First, the low-down on the reasonably simple plot (although after Mr Burnsand basically any Shakespeare play, anything seems simple): Kyra (Mulligan), around thirty, is a teacher working and living in two different, but equally down-and-out areas of London.blog One freezing winter’s evening she is visited first by 18 year old Edward Sargeant, (played expertly by Matthew Beard)). Kyra lived earlier with the Sargeant family for several years, but left abruptly after Edward’s mother, Alice (ahahahaha she has my name!), discovered Tom (Edward’s father) and Kyra’s six year affair. Alice has since died of cancer, and Edward has come looking for answers; why did Kyra – who he viewed as a sister – just walk out on the family and never make contact again?

Later that evening, after Edward has left, and Kyra is settling in for a normal night of a hot bath, making dinner and marking homework, Tom himself turns up, out of the blue. As the evening progresses, the two attempt to rekindle their once passionate relationship only to find themselves locked in a dangerous battle of opposing ideologies and mutual desires.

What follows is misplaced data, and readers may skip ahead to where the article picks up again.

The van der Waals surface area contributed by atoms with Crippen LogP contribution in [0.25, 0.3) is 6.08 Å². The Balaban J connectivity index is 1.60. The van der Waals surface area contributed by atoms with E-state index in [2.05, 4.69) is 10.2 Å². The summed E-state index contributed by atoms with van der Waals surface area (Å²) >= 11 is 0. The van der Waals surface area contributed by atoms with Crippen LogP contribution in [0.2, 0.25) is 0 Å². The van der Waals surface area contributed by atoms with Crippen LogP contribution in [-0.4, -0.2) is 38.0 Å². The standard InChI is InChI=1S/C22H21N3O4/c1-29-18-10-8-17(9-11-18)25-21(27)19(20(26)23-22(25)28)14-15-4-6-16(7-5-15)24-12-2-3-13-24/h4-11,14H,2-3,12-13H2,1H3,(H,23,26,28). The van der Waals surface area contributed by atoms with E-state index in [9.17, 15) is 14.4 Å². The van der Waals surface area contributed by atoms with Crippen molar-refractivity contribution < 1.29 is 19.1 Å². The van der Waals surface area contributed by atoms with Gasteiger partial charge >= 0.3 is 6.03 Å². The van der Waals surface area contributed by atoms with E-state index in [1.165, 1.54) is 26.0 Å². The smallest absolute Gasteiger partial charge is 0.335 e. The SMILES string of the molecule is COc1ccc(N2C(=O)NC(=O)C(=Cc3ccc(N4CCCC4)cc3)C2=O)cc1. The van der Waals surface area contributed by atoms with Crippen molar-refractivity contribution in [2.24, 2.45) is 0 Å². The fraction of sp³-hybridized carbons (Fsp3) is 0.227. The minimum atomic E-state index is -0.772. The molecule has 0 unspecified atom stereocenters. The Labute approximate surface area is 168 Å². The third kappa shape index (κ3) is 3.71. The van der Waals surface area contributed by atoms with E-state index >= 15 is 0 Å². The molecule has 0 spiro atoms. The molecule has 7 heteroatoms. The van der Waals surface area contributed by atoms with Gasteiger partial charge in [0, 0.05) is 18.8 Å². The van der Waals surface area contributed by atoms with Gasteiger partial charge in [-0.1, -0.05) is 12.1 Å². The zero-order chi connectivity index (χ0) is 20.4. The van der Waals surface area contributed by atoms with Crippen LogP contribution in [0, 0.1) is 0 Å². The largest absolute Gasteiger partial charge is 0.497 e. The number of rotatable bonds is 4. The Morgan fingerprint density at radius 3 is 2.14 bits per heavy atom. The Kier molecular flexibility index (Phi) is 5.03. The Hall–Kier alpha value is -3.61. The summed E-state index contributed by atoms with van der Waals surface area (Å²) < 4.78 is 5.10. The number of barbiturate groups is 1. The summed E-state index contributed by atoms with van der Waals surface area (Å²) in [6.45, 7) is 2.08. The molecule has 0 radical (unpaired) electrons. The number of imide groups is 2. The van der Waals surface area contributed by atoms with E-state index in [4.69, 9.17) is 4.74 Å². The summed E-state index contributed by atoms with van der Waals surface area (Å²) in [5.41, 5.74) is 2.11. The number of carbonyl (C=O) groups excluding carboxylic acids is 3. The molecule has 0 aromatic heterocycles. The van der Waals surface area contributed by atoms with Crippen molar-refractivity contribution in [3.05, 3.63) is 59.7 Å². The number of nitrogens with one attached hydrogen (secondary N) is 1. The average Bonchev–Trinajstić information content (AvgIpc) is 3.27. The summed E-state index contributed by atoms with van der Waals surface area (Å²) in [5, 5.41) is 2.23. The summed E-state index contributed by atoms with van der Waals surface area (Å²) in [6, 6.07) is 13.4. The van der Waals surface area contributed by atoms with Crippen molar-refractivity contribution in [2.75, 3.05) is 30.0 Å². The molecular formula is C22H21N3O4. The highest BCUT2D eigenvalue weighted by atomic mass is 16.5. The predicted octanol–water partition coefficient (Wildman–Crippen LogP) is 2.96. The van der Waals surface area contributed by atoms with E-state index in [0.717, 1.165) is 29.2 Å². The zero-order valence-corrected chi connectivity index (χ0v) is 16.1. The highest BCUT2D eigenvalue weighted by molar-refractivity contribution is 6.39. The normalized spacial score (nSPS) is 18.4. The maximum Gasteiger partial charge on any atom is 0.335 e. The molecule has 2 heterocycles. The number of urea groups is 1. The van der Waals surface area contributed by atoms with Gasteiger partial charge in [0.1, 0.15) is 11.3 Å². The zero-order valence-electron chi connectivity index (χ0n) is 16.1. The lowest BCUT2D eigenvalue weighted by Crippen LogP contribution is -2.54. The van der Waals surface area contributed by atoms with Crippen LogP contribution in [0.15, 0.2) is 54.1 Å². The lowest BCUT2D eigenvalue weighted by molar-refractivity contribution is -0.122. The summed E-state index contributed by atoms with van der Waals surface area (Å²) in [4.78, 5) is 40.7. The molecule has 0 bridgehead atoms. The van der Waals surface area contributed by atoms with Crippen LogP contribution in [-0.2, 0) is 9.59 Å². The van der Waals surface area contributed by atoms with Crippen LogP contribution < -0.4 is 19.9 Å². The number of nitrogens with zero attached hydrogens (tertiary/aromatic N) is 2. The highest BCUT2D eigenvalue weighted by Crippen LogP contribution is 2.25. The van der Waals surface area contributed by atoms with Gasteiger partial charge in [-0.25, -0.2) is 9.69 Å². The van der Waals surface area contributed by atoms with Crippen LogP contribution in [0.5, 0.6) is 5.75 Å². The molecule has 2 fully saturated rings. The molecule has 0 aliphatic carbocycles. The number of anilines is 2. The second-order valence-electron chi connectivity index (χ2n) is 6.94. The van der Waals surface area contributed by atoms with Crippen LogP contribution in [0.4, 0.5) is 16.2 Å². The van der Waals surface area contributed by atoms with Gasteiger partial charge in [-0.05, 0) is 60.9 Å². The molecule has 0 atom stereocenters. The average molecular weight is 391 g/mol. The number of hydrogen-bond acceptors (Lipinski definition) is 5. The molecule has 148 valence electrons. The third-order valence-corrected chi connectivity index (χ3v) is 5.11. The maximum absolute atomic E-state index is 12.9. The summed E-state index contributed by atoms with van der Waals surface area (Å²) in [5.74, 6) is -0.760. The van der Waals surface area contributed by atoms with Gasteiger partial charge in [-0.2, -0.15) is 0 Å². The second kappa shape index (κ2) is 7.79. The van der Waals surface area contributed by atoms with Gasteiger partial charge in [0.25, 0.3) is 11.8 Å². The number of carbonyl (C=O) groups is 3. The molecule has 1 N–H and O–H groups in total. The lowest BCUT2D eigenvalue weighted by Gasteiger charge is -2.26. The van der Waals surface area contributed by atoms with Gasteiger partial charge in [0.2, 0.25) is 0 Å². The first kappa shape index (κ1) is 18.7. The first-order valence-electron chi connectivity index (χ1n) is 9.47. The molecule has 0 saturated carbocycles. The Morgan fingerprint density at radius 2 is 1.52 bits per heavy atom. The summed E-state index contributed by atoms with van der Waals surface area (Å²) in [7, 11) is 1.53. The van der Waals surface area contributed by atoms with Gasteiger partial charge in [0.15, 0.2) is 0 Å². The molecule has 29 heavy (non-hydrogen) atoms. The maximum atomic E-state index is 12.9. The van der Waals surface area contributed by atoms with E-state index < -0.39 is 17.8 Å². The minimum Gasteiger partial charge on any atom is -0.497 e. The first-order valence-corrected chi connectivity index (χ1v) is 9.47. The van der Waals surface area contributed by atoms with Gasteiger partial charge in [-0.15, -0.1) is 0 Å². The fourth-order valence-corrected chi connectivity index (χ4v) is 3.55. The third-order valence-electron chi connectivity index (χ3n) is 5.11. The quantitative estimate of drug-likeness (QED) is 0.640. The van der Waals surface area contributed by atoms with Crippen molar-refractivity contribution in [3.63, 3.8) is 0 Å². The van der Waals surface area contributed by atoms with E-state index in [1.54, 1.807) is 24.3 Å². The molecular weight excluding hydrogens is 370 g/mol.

It sounds heavy, but there’s a surprising amount of laughs actually. The tension between the two never becomes unbearable, yet it is still a powerful play; one that really makes you think. The element I found most surprising was how much I agreed with Kyra.blog I had assumed before that she’d be incredibly and insufferably self-righteous. Now, I’m not saying the fact that she seemed to think she was morally superior to many others wasn’t irritating at time, but she did put forward some pretty major points about society and class differences and how to help the needy and modern self-pity. Ok, put like that it does sound rather sanctimonious, but trust me, something about the way Mulligan played it, and the way the script was written meant that I liked Kyra a whole lot more than I anticipated.